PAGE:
Ethiopia's Sesame Sector: The contribution of different farming models to poverty alleviation, climate resilience and women's empowerment

Genia Kostka, Jenny Scharrer
Content Type
Working Paper
Oxfam Publishing
The key findings of this report are that sesame is a suitable crop for poverty alleviation for smallholders in Benishangul Gumuz and that the smallholder model is competitive versus the large-scale investor model in terms of productivity. Farmers can achieve high profits without significant up-front investments. With minimal expenditure for sesame seeds and some simple equipment for ploughing, weeding and harvesting, farmers can cultivate sesame on a family labor basis. Potential income is higher in the smallholder model than from either communal land management, or from the salaries from large-scale investors (see Figure 1) However, this potential is mirrored by the highest risk for farmers to receive the lowest income. Smallholders can mitigate this risk as well as increase their income further through membership of primary production co-operatives that offer higher sales prices and paid-out dividends.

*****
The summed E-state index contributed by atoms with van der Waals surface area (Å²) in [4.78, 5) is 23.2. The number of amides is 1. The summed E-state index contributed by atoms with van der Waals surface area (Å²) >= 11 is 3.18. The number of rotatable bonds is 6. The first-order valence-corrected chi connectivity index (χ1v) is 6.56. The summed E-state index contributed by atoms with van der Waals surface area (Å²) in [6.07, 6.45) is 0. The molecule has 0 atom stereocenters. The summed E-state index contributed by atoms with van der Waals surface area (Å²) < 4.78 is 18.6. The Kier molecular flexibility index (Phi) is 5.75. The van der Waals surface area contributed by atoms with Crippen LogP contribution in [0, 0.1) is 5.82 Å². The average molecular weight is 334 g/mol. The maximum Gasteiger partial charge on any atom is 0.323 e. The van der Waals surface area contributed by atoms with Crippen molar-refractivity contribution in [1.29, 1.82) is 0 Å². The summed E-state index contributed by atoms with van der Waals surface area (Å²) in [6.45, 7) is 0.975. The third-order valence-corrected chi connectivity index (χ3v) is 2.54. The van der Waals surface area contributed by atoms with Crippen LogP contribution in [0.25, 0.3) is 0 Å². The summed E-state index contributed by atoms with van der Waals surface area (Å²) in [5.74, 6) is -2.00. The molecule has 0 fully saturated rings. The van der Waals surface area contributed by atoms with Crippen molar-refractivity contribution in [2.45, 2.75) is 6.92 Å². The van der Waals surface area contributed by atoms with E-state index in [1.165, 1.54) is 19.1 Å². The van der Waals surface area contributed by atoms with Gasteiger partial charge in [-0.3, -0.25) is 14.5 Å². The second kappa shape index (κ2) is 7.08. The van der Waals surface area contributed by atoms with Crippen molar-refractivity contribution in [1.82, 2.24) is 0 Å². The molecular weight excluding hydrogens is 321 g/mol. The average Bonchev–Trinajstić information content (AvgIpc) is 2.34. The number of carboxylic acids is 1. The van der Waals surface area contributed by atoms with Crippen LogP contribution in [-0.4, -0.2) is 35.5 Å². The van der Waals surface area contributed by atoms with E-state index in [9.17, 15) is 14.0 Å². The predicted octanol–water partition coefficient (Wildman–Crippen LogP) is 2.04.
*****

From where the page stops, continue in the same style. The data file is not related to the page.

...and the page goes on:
Agriculture, Gender Issues, Poverty, Food
Political Geography